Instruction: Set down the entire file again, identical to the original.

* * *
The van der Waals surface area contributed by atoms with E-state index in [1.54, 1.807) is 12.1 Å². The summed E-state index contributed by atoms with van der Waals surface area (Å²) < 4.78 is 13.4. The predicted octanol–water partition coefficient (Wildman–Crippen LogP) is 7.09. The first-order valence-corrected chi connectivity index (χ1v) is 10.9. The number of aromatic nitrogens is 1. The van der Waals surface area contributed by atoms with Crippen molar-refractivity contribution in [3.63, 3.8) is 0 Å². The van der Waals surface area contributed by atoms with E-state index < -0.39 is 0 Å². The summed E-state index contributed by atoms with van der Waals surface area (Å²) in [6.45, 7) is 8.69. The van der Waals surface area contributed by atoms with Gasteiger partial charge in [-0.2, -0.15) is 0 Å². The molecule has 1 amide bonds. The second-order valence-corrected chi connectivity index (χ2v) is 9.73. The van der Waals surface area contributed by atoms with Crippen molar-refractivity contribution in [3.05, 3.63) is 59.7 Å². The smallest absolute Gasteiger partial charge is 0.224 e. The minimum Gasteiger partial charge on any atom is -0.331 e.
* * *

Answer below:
The van der Waals surface area contributed by atoms with E-state index in [1.54, 1.807) is 12.1 Å². The summed E-state index contributed by atoms with van der Waals surface area (Å²) < 4.78 is 13.4. The predicted octanol–water partition coefficient (Wildman–Crippen LogP) is 7.09. The first-order valence-corrected chi connectivity index (χ1v) is 10.9. The number of aromatic nitrogens is 1. The van der Waals surface area contributed by atoms with Crippen molar-refractivity contribution in [3.63, 3.8) is 0 Å². The van der Waals surface area contributed by atoms with E-state index < -0.39 is 0 Å². The summed E-state index contributed by atoms with van der Waals surface area (Å²) in [6.45, 7) is 8.69. The van der Waals surface area contributed by atoms with Gasteiger partial charge in [-0.2, -0.15) is 0 Å². The molecule has 1 amide bonds. The second-order valence-corrected chi connectivity index (χ2v) is 9.73. The van der Waals surface area contributed by atoms with Crippen molar-refractivity contribution in [3.05, 3.63) is 59.7 Å². The smallest absolute Gasteiger partial charge is 0.224 e. The minimum Gasteiger partial charge on any atom is -0.331 e.